Warren Beatty’s 1981 passion project Reds is such a sprawling monster of a movie that it’s difficult to figure out how to approach it.
It’s a 195-minute epic he devoted years and years to bringing to the screen, about the American journalist John Reed (the only American buried at the Kremlin), the Russian Revolution, leftist sectarian politics in the U.S. labor movement and then later within the fledgling Soviet bureaucracy, with a healthy dollop of cross-continental melodrama.
Do you write a historical treatise, pointing out what the film gets right and wrong? Do you write a polemic agreeing with or denouncing its characters’ stated beliefs, the ways in which they are elevated or subverted by the picture? Do you dig into the New Hollywood moment that produced the film, and talk about Beatty, Nicholson, Keaton, and all the lefty or post-lefty aspects of that cinematic moment?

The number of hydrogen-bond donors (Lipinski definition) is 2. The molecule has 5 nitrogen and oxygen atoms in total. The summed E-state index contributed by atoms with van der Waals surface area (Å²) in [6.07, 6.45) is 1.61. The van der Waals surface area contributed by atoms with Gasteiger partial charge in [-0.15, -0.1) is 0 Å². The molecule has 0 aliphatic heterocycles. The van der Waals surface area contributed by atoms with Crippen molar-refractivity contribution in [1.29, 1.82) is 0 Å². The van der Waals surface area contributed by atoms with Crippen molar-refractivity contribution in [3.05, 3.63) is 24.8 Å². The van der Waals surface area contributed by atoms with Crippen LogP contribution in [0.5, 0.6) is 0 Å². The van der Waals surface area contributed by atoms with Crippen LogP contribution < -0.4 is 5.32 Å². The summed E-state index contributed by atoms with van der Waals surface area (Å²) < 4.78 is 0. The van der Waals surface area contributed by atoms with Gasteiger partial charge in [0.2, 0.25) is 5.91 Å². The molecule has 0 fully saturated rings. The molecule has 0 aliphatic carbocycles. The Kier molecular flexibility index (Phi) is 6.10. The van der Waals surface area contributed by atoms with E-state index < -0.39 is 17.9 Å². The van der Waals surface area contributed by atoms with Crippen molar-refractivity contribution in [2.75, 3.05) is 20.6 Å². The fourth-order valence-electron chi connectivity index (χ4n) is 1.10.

You can, but I won’t. I’m going to skip all that and look at the movie.
The reality is that contemporary audiences, even ones likely to watch a 195-minute epic about the Russian Revolution and star-crossed American lovers in pursuit of transcendence and connection and solidarity, don’t give a shit about all that. The question is: How does Reds play, nearly 15 years after its release and almost a century removed from the period it depicts?
The answer is – it holds up pretty fucking well.
From the start, Reds feels fresh and vital. One of Beatty’s key stylistic choices (and one of his best) is to frame the retelling of Jack Reed’s (Beatty’s) story with documentary-style talking heads of people who knew him. These old-timers recount their experiences, many of which are very minor, with Reed and his very complicated love Louise Bryant (Diane Keaton), in the old neighborhoods. When we launch back into the story, the bemused, conflicted, and admiring tones of these actual people follow us, and frankly make up for what Beatty and Keaton often lack as believable leads. It feels urgent.